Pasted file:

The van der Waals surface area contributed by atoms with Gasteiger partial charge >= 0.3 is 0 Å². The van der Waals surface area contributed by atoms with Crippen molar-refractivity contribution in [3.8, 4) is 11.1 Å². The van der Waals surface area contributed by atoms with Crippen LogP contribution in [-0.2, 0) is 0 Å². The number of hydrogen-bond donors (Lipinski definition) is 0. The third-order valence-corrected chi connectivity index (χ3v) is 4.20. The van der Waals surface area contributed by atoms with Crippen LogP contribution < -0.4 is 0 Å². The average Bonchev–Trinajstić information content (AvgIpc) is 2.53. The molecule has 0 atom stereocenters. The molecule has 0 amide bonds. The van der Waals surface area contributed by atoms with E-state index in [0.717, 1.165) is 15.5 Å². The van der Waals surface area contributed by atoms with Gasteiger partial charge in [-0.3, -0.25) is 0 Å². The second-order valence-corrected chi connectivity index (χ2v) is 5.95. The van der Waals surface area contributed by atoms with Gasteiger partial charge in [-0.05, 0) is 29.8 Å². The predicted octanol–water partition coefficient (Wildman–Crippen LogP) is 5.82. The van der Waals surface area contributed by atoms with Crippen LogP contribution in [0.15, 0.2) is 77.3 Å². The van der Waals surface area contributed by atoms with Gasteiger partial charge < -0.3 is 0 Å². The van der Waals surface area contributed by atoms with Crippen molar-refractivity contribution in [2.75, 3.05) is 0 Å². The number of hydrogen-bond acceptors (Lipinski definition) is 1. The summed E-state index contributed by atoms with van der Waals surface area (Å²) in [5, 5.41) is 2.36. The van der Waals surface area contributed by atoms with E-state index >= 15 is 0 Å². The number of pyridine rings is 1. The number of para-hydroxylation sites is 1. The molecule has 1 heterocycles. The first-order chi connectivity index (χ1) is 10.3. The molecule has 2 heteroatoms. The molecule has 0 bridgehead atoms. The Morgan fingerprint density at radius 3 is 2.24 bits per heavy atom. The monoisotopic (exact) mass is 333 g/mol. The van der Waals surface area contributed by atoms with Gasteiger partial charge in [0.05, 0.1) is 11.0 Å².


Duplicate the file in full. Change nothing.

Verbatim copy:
The van der Waals surface area contributed by atoms with Gasteiger partial charge >= 0.3 is 0 Å². The van der Waals surface area contributed by atoms with Crippen molar-refractivity contribution in [3.8, 4) is 11.1 Å². The van der Waals surface area contributed by atoms with Crippen LogP contribution in [-0.2, 0) is 0 Å². The number of hydrogen-bond donors (Lipinski definition) is 0. The third-order valence-corrected chi connectivity index (χ3v) is 4.20. The van der Waals surface area contributed by atoms with Crippen LogP contribution < -0.4 is 0 Å². The average Bonchev–Trinajstić information content (AvgIpc) is 2.53. The molecule has 0 atom stereocenters. The molecule has 0 amide bonds. The van der Waals surface area contributed by atoms with E-state index in [0.717, 1.165) is 15.5 Å². The van der Waals surface area contributed by atoms with Gasteiger partial charge in [-0.3, -0.25) is 0 Å². The second-order valence-corrected chi connectivity index (χ2v) is 5.95. The van der Waals surface area contributed by atoms with Gasteiger partial charge in [-0.05, 0) is 29.8 Å². The predicted octanol–water partition coefficient (Wildman–Crippen LogP) is 5.82. The van der Waals surface area contributed by atoms with Crippen LogP contribution in [0.15, 0.2) is 77.3 Å². The van der Waals surface area contributed by atoms with Gasteiger partial charge < -0.3 is 0 Å². The van der Waals surface area contributed by atoms with Crippen molar-refractivity contribution in [2.75, 3.05) is 0 Å². The number of hydrogen-bond acceptors (Lipinski definition) is 1. The summed E-state index contributed by atoms with van der Waals surface area (Å²) in [5, 5.41) is 2.36. The van der Waals surface area contributed by atoms with E-state index >= 15 is 0 Å². The number of pyridine rings is 1. The number of para-hydroxylation sites is 1. The molecule has 1 heterocycles. The first-order chi connectivity index (χ1) is 10.3. The molecule has 2 heteroatoms. The molecule has 0 bridgehead atoms. The Morgan fingerprint density at radius 3 is 2.24 bits per heavy atom. The monoisotopic (exact) mass is 333 g/mol. The van der Waals surface area contributed by atoms with Gasteiger partial charge in [0.05, 0.1) is 11.0 Å².